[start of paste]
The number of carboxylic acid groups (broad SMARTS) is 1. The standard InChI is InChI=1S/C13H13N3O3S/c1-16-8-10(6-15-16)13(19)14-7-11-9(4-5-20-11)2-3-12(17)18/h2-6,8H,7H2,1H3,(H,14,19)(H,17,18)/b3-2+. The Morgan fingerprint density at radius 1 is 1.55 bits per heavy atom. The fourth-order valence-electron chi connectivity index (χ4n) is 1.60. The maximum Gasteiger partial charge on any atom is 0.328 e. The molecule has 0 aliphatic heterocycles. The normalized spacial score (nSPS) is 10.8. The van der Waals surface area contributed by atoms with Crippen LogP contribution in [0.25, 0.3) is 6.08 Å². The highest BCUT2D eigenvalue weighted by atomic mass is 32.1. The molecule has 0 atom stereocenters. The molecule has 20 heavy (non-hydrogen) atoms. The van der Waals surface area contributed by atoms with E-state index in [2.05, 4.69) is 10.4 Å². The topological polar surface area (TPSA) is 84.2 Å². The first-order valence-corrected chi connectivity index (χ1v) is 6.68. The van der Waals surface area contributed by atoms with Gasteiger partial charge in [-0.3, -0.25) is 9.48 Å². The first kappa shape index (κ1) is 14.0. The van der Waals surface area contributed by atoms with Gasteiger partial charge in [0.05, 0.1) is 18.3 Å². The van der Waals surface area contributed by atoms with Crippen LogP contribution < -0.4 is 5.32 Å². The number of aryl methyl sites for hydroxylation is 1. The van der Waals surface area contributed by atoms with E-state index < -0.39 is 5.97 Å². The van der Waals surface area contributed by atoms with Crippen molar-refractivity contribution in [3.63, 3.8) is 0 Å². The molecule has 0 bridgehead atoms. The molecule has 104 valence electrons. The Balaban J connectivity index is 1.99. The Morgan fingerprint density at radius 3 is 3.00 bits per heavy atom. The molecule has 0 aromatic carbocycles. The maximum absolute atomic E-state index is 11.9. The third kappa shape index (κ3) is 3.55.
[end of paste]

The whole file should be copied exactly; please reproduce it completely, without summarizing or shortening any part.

The number of carboxylic acid groups (broad SMARTS) is 1. The standard InChI is InChI=1S/C13H13N3O3S/c1-16-8-10(6-15-16)13(19)14-7-11-9(4-5-20-11)2-3-12(17)18/h2-6,8H,7H2,1H3,(H,14,19)(H,17,18)/b3-2+. The Morgan fingerprint density at radius 1 is 1.55 bits per heavy atom. The fourth-order valence-electron chi connectivity index (χ4n) is 1.60. The maximum Gasteiger partial charge on any atom is 0.328 e. The molecule has 0 aliphatic heterocycles. The normalized spacial score (nSPS) is 10.8. The van der Waals surface area contributed by atoms with Crippen LogP contribution in [0.25, 0.3) is 6.08 Å². The highest BCUT2D eigenvalue weighted by atomic mass is 32.1. The molecule has 0 atom stereocenters. The molecule has 20 heavy (non-hydrogen) atoms. The van der Waals surface area contributed by atoms with E-state index in [2.05, 4.69) is 10.4 Å². The topological polar surface area (TPSA) is 84.2 Å². The first-order valence-corrected chi connectivity index (χ1v) is 6.68. The van der Waals surface area contributed by atoms with Gasteiger partial charge in [-0.3, -0.25) is 9.48 Å². The first kappa shape index (κ1) is 14.0. The van der Waals surface area contributed by atoms with Gasteiger partial charge in [0.05, 0.1) is 18.3 Å². The van der Waals surface area contributed by atoms with Crippen LogP contribution < -0.4 is 5.32 Å². The number of aryl methyl sites for hydroxylation is 1. The van der Waals surface area contributed by atoms with E-state index < -0.39 is 5.97 Å². The van der Waals surface area contributed by atoms with Crippen molar-refractivity contribution in [3.63, 3.8) is 0 Å². The molecule has 0 bridgehead atoms. The molecule has 104 valence electrons. The Balaban J connectivity index is 1.99. The Morgan fingerprint density at radius 3 is 3.00 bits per heavy atom. The molecule has 0 aromatic carbocycles. The maximum absolute atomic E-state index is 11.9. The third kappa shape index (κ3) is 3.55.